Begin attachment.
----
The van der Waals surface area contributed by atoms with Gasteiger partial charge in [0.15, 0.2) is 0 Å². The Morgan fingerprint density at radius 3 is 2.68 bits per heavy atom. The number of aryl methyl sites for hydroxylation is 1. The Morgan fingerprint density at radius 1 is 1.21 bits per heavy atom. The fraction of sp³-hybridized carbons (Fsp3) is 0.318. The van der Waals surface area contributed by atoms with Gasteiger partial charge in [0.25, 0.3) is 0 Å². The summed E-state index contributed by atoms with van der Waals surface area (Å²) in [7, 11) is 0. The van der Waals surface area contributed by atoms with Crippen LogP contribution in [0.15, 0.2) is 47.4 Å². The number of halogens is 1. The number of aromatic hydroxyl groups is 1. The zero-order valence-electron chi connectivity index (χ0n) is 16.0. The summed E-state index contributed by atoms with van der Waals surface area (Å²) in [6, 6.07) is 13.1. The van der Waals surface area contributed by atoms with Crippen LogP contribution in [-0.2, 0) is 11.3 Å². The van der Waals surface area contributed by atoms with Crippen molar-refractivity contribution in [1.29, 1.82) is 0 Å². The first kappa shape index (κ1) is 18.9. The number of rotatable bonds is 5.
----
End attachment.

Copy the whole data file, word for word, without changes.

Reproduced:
The van der Waals surface area contributed by atoms with Gasteiger partial charge in [0.15, 0.2) is 0 Å². The Morgan fingerprint density at radius 3 is 2.68 bits per heavy atom. The number of aryl methyl sites for hydroxylation is 1. The Morgan fingerprint density at radius 1 is 1.21 bits per heavy atom. The fraction of sp³-hybridized carbons (Fsp3) is 0.318. The van der Waals surface area contributed by atoms with Gasteiger partial charge in [0.25, 0.3) is 0 Å². The summed E-state index contributed by atoms with van der Waals surface area (Å²) in [7, 11) is 0. The van der Waals surface area contributed by atoms with Crippen LogP contribution in [0.15, 0.2) is 47.4 Å². The number of halogens is 1. The number of aromatic hydroxyl groups is 1. The zero-order valence-electron chi connectivity index (χ0n) is 16.0. The summed E-state index contributed by atoms with van der Waals surface area (Å²) in [6, 6.07) is 13.1. The van der Waals surface area contributed by atoms with Crippen LogP contribution in [-0.2, 0) is 11.3 Å². The van der Waals surface area contributed by atoms with Crippen molar-refractivity contribution in [1.29, 1.82) is 0 Å². The first kappa shape index (κ1) is 18.9. The number of rotatable bonds is 5.